Like mythical slain Hindu goddesses who came back to life in altered forms deposed Prime Minister Indira Gandhi has risen from the political grave as a whirlwind thrashing out at both her successor and her own party.
Fighting desperately for political survival and to stay out of jail, the wily Gandhi is capable of plunging this entire nation of 630 million into chaos as she lashes out against friend and foe.
She is being aided, unwittingly, by Prime Minister Morarji Desai's floundering leadership and his inept response to her challenge.
The Desai government, which was swept into power in March by votes whom Gandhi infuriated during her ham-handed 21-months of "emergency" rule, is preoccupied with containing her drive for renewed power.
The only way government ministers appear able to get onto the front pages of newspapers these days is in response to Gandhi's initiatives. "I able to keep reminding myself," a [WORD ILLEGIBLE] Delhi hostess said the other [WORD ILLEGIBLE] "that when I see Prime Minister in the headlines, it means Morarji and not Indira."
Desai, an 82-year-old puritan and health faddist, has provided virtually no direction to his government, a coalition that managed to unite only to flight Gandhi and her Congress Party.
Instead, he devotes himself to spinning out quixotic homilies on the evils of alcohol and the benefits of drinking one's own urine as, he says, he does everymorning.
His lack of leadership has disappointed many Indians, among them those who were, and remain, bitterly opposed to Gandhi. "Anything is better than what we had to endure under her," said author Patwant Singh. "But the new government has certainly let us down very badly."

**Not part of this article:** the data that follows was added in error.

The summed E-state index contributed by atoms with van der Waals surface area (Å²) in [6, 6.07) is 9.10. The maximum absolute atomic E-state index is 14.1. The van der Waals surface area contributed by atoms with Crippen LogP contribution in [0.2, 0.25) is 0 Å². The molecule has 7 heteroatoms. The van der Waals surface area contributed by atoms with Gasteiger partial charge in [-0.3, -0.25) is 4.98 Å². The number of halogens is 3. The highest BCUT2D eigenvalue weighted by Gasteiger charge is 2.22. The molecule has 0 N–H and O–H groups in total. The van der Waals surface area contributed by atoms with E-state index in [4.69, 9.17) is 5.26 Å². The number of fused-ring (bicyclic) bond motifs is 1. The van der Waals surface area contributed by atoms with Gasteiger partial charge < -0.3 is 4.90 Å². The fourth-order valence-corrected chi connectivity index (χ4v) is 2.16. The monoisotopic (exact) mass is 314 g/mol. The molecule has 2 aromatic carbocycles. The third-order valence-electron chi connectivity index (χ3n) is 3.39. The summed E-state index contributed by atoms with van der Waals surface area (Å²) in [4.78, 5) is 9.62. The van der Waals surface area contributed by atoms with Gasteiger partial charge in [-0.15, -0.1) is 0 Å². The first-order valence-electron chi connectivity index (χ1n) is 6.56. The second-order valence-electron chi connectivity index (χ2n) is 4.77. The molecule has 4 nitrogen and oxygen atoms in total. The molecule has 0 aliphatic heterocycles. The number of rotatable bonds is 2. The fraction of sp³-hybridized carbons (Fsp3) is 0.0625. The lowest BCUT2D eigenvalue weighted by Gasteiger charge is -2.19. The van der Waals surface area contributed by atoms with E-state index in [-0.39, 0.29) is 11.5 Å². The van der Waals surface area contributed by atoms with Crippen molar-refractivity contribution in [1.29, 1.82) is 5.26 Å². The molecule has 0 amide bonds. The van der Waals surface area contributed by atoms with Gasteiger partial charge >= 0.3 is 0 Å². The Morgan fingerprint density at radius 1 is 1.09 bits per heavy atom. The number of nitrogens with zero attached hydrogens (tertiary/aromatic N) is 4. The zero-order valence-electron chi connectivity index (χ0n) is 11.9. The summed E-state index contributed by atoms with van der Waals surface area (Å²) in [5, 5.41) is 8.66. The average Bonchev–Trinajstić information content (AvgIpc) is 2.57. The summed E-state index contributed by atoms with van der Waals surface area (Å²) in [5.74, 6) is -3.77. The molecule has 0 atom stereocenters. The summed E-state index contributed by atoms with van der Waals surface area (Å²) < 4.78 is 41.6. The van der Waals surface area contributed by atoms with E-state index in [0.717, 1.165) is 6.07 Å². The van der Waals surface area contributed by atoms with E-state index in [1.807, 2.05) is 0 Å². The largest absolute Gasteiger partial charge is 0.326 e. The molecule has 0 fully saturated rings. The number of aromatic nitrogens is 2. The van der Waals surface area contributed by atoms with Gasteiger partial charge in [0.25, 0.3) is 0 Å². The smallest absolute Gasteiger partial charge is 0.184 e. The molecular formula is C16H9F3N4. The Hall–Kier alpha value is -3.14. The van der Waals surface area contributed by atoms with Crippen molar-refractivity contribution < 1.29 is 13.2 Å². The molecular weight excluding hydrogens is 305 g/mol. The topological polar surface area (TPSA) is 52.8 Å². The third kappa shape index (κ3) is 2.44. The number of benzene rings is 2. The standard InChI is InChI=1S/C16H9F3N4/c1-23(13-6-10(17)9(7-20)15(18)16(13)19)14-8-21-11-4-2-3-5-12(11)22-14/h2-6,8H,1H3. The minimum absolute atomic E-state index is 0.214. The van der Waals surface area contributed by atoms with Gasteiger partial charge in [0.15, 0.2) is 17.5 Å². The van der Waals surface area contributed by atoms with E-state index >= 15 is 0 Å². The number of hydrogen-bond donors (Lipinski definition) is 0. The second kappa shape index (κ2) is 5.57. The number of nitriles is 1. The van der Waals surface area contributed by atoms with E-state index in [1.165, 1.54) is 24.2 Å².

Given the inherent weakness of Desai's Janata (People's) Party government, it is not terribly surprising that Gandhi has been able to befuddle the leadership. What is more striking is her capacity, and apparent willingness, to split her own party.
After quietly spending a few months in the political wilderness, she has emerged to divide the party sharply into two camps. One has been labeled the "pro-changers," those who demand that Gandhi replace K. Brahmananda Reddy as party president. The other less vocal group deplores what it sees as a drive to reestablish a "cult of personality" with Gandhi at its core.
Gandhi evidently feels that she needs the prestige of the party presidency to use as a shield against the virtual assurance that she will be arrested and tried on a mounting number of allegations of corrupt practices and abuse of power.
Thus far, the white-haired Reddy refused to resign as party president in Gandhi's favor.
In an interview at her home, however, Gandhi made it clear that she would not hesitate to take her campaign for survival into the streets if the party turns its back on her.
"I don't know how much the Congress Party is with me," she said in reply to a question, "but the people are with me. And I don't think the Congress can afford to be separated from the people."
Those who favor Gandhi's return as party president tend toward strong-arm tactics. At a recent meeting of the party leadership about two dozen of her supporters loudly heckled Reddy and disrupted the caucus several times with screams of "The Congress is Indira." During the emergency, their battle cry was "India is Indira."
More than 600 caucus delegates sat quietly through the uproar, clearly perturbed but evidently fearful of speaking against the woman who led the nation for 11 years.
Gandhi, suffering from a sore throat and fever, attacked Reddy and his defenders, who suggested that at this stage the Congress required unity above all else. "Unity for what?" the 59-year-old former prime minister demanded shrilly.
She accused the Reddy faction of actively seeking to subvert the party's interests in order to reach an understanding with the People's Party and its Hindu chauvenist Jana Sangh faction.
Some Indian analusts believe the ultimate result of this pressure and resistance will be a complete split in the Congress Party. It would bot be the first time. in 1969, Gandhi forced Desai and a number of his followers out and they formed what came to be known as the "Congress-Organization."